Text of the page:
The San Bartolomé Apóstol Temple is the old spiritual center of the ancient town of Atepehuacan. It was a visiting chapel for the Franciscans from Santiago Tlatelolco. But today, it’s one of the lesser-known original settlements of Gustavo A. Madero.
Most of what we see today in the church structure is from the 18th century, though the Franciscans almost certainly built something here as early as the late 16th century. The atrium has changed like most in Mexico City, with that to the west of the church converted to a civic plaza. The church is nearly unique in still maintaining a significant graveyard around much of the rest of the building.
Like many churches of its age, this one preserves some very good examples of ecclesiastic artwork. The altar is a unusual one with four Solomonic columns. There are also, notably, a sculpture of San Bartolomé Apóstol and a painting of one of the apparitions of the Virgin of Guadalupe.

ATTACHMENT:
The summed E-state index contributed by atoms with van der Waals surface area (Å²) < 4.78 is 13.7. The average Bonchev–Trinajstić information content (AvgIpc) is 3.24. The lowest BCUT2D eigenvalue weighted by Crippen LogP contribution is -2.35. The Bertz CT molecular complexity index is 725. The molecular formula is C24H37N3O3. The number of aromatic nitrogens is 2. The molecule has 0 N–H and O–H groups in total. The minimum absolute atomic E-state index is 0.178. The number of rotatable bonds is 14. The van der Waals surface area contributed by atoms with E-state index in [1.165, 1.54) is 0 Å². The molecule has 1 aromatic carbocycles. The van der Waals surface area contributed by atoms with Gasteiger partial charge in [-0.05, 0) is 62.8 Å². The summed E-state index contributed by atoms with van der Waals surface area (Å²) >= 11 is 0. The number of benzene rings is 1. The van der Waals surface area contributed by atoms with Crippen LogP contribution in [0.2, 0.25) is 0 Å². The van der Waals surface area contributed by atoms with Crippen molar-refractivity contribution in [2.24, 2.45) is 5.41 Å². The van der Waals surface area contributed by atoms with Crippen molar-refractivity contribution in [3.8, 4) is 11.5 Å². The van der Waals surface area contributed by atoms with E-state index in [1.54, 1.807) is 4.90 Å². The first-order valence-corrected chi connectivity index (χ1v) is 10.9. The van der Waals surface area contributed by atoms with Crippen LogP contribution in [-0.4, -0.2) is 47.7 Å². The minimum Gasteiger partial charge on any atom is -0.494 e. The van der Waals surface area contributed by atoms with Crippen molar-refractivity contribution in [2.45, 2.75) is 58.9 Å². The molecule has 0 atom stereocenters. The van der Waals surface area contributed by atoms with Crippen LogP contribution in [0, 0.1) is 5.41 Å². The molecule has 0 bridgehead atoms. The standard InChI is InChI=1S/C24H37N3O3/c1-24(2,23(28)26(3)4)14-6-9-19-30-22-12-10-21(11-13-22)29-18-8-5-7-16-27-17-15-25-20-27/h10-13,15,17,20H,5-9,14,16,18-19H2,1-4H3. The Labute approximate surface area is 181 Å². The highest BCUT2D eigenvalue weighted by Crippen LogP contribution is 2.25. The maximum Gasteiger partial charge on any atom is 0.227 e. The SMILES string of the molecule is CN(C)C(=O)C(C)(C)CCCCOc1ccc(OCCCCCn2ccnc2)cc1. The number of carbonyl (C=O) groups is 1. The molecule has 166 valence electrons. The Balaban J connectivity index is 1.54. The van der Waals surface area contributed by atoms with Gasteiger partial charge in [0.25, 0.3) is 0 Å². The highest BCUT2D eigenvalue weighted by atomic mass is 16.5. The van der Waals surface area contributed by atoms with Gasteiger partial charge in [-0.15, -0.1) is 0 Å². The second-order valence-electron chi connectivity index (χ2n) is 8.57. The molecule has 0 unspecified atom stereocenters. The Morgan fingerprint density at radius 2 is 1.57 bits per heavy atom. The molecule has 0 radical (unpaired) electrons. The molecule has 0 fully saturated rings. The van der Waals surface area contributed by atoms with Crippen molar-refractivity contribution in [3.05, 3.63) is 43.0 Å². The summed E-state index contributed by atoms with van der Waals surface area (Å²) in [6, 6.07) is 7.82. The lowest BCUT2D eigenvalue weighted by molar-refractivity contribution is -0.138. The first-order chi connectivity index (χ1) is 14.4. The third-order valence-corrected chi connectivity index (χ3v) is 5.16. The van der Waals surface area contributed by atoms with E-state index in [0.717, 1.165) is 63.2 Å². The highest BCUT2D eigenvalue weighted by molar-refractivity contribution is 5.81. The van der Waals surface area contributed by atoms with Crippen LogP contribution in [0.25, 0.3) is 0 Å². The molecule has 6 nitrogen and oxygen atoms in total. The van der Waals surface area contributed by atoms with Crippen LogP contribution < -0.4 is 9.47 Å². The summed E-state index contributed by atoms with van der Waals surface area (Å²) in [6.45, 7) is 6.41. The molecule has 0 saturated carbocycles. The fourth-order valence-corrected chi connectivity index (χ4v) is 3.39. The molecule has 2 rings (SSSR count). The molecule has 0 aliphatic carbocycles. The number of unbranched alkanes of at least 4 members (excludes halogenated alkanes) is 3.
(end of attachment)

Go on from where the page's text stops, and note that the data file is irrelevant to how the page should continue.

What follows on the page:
The bell tower has had two of its three bells on loan from another parish for perhaps more than a century. In the wake of the Mexican Revolution, the parish was all but abandoned. Later in the 20th century, residents of the town worked to revive the parish, and received a new parish priest. But today the church and the town are a cherished reserve within a landscape of much faster moving communities, namely those of Lindavista to the immediate east, and the National Polytechnic Institute to the north.